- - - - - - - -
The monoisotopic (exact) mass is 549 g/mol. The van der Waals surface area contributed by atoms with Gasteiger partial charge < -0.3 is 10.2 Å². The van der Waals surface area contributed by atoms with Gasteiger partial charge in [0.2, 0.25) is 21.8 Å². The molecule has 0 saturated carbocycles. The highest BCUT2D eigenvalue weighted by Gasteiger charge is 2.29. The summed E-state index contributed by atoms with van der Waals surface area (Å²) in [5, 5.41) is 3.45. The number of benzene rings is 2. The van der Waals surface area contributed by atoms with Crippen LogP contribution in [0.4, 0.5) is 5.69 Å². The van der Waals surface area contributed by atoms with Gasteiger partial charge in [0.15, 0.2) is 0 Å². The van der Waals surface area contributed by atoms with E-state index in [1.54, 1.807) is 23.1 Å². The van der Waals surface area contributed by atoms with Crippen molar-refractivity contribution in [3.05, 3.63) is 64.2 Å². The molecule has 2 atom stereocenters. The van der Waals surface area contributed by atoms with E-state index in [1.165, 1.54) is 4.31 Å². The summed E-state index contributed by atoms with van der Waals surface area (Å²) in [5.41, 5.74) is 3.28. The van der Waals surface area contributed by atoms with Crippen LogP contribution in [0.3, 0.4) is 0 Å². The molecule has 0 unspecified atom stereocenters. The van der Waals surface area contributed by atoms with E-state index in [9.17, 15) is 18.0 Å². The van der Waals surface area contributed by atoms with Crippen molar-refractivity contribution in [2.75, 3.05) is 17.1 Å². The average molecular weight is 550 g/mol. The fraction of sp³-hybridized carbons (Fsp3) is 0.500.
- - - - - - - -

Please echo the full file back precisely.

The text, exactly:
The monoisotopic (exact) mass is 549 g/mol. The van der Waals surface area contributed by atoms with Gasteiger partial charge < -0.3 is 10.2 Å². The van der Waals surface area contributed by atoms with Gasteiger partial charge in [0.2, 0.25) is 21.8 Å². The molecule has 0 saturated carbocycles. The highest BCUT2D eigenvalue weighted by Gasteiger charge is 2.29. The summed E-state index contributed by atoms with van der Waals surface area (Å²) in [5, 5.41) is 3.45. The number of benzene rings is 2. The van der Waals surface area contributed by atoms with Crippen LogP contribution in [0.4, 0.5) is 5.69 Å². The van der Waals surface area contributed by atoms with Gasteiger partial charge in [0.15, 0.2) is 0 Å². The van der Waals surface area contributed by atoms with E-state index in [1.54, 1.807) is 23.1 Å². The van der Waals surface area contributed by atoms with Crippen molar-refractivity contribution in [3.05, 3.63) is 64.2 Å². The molecule has 2 atom stereocenters. The van der Waals surface area contributed by atoms with E-state index in [1.165, 1.54) is 4.31 Å². The summed E-state index contributed by atoms with van der Waals surface area (Å²) in [5.41, 5.74) is 3.28. The van der Waals surface area contributed by atoms with Crippen LogP contribution in [0.3, 0.4) is 0 Å². The molecule has 0 unspecified atom stereocenters. The van der Waals surface area contributed by atoms with E-state index in [9.17, 15) is 18.0 Å². The van der Waals surface area contributed by atoms with Crippen molar-refractivity contribution in [2.75, 3.05) is 17.1 Å². The average molecular weight is 550 g/mol. The fraction of sp³-hybridized carbons (Fsp3) is 0.500.